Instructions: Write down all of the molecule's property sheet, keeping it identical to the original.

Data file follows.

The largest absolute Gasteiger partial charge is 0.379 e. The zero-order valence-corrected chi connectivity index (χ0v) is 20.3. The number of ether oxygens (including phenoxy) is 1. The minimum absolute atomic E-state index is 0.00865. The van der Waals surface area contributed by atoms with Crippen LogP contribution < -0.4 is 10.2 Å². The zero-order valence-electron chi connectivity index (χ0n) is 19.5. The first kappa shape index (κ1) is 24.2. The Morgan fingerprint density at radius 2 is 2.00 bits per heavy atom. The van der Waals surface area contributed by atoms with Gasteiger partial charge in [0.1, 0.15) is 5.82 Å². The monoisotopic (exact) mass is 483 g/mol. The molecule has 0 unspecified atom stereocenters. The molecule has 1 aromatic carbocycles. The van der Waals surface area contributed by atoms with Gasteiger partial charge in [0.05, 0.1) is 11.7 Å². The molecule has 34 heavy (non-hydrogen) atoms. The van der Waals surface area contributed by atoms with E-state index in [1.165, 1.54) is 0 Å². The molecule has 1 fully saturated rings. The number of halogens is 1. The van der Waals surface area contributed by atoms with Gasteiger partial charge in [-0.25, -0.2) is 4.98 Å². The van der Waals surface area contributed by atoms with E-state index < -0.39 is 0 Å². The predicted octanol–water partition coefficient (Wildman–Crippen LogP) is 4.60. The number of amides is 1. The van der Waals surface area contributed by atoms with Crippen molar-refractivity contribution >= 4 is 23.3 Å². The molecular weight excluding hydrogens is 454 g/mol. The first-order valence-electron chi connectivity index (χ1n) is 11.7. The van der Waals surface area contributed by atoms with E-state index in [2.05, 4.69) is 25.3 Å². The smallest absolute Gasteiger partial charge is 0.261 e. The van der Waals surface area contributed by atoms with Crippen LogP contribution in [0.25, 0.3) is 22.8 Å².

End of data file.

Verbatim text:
The largest absolute Gasteiger partial charge is 0.379 e. The zero-order valence-corrected chi connectivity index (χ0v) is 20.3. The number of ether oxygens (including phenoxy) is 1. The minimum absolute atomic E-state index is 0.00865. The van der Waals surface area contributed by atoms with Crippen LogP contribution < -0.4 is 10.2 Å². The zero-order valence-electron chi connectivity index (χ0n) is 19.5. The first kappa shape index (κ1) is 24.2. The Morgan fingerprint density at radius 2 is 2.00 bits per heavy atom. The van der Waals surface area contributed by atoms with Gasteiger partial charge in [0.1, 0.15) is 5.82 Å². The monoisotopic (exact) mass is 483 g/mol. The molecule has 0 unspecified atom stereocenters. The molecule has 1 aromatic carbocycles. The van der Waals surface area contributed by atoms with Gasteiger partial charge in [0.05, 0.1) is 11.7 Å². The molecule has 34 heavy (non-hydrogen) atoms. The van der Waals surface area contributed by atoms with E-state index in [1.165, 1.54) is 0 Å². The molecule has 1 fully saturated rings. The number of halogens is 1. The van der Waals surface area contributed by atoms with Gasteiger partial charge in [-0.25, -0.2) is 4.98 Å². The van der Waals surface area contributed by atoms with E-state index < -0.39 is 0 Å². The predicted octanol–water partition coefficient (Wildman–Crippen LogP) is 4.60. The number of amides is 1. The van der Waals surface area contributed by atoms with Crippen molar-refractivity contribution >= 4 is 23.3 Å². The molecular weight excluding hydrogens is 454 g/mol. The first-order valence-electron chi connectivity index (χ1n) is 11.7. The van der Waals surface area contributed by atoms with E-state index in [2.05, 4.69) is 25.3 Å². The smallest absolute Gasteiger partial charge is 0.261 e. The van der Waals surface area contributed by atoms with Crippen LogP contribution in [0.25, 0.3) is 22.8 Å².